Cold sore stage 5: the cold sores clear up

After typically about eight to 10 days, the skin beneath the cold sores is healing, and the scabs begin to fall off. The skin can be a little pink or red for a few more days as it continues to heal.

How to treat cold sores

You can buy a range of products to treat cold sores, including over the counter creams and gels which contain acyclovir, an antiviral which can stop the spread of herpes. However, prescription medications taken in pill form, such as valacyclovir and Valtrex , are usually considered to be more effective. They also contain an antiviral which fights the herpes virus, and they can help your body clear an outbreak up faster. They can be taken daily at a lower dose to stop outbreaks from happening.

As well as antiviral medications, you can also use ice or painkillers to reduce any pain or irritation around the cold sores. These won’t help your body clear the cold sores up any faster, but they can help to ease symptoms alongside antiviral medications.

Remember, knowing the stages cold sores go through can help you understand how long you’re likely to have them, and can help you treat them.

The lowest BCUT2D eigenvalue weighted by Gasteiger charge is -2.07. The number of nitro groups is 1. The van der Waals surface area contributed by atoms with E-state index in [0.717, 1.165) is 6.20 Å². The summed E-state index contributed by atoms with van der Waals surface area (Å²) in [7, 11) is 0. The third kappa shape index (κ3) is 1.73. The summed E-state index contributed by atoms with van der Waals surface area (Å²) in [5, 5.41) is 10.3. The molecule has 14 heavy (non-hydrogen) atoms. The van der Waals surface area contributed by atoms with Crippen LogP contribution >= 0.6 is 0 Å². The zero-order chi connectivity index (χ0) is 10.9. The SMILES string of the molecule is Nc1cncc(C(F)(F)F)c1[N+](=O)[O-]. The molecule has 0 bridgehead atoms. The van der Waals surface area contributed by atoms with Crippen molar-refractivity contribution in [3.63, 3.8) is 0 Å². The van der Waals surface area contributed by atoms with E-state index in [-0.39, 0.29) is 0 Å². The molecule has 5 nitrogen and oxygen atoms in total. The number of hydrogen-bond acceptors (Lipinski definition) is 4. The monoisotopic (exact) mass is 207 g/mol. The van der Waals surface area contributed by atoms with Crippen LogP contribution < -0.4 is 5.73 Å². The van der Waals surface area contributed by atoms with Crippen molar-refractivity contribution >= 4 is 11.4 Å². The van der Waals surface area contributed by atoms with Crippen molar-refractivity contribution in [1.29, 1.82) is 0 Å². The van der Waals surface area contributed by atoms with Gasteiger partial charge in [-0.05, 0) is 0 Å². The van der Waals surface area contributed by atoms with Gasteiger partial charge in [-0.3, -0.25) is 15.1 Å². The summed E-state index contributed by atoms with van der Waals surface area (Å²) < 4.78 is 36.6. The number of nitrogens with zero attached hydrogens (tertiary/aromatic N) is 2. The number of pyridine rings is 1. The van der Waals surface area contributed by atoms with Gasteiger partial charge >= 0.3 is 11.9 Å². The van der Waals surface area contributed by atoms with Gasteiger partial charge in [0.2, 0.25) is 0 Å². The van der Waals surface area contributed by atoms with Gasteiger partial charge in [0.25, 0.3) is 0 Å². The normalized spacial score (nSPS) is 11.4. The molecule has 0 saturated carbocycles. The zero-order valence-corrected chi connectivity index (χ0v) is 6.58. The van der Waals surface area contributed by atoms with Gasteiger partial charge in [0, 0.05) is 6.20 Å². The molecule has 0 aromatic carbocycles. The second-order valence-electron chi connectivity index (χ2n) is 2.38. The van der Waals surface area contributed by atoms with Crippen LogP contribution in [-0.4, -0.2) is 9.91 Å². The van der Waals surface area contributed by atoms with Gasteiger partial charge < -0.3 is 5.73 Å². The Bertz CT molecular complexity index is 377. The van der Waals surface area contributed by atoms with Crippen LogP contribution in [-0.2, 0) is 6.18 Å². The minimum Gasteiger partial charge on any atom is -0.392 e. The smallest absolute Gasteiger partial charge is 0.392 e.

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NowPatient has taken all reasonable steps to ensure that all material is factually accurate, complete, and current. However, the knowledge and experience of a qualified healthcare professional should always be sought after instead of using the information on this page. Before taking any drug, you should always speak to your doctor or another qualified healthcare provider.

The information provided here about medications is subject to change and is not meant to include all uses, precautions, warnings, directions, drug interactions, allergic reactions, or negative effects. The absence of warnings or other information for a particular medication does not imply that the medication or medication combination is appropriate for all patients or for all possible purposes.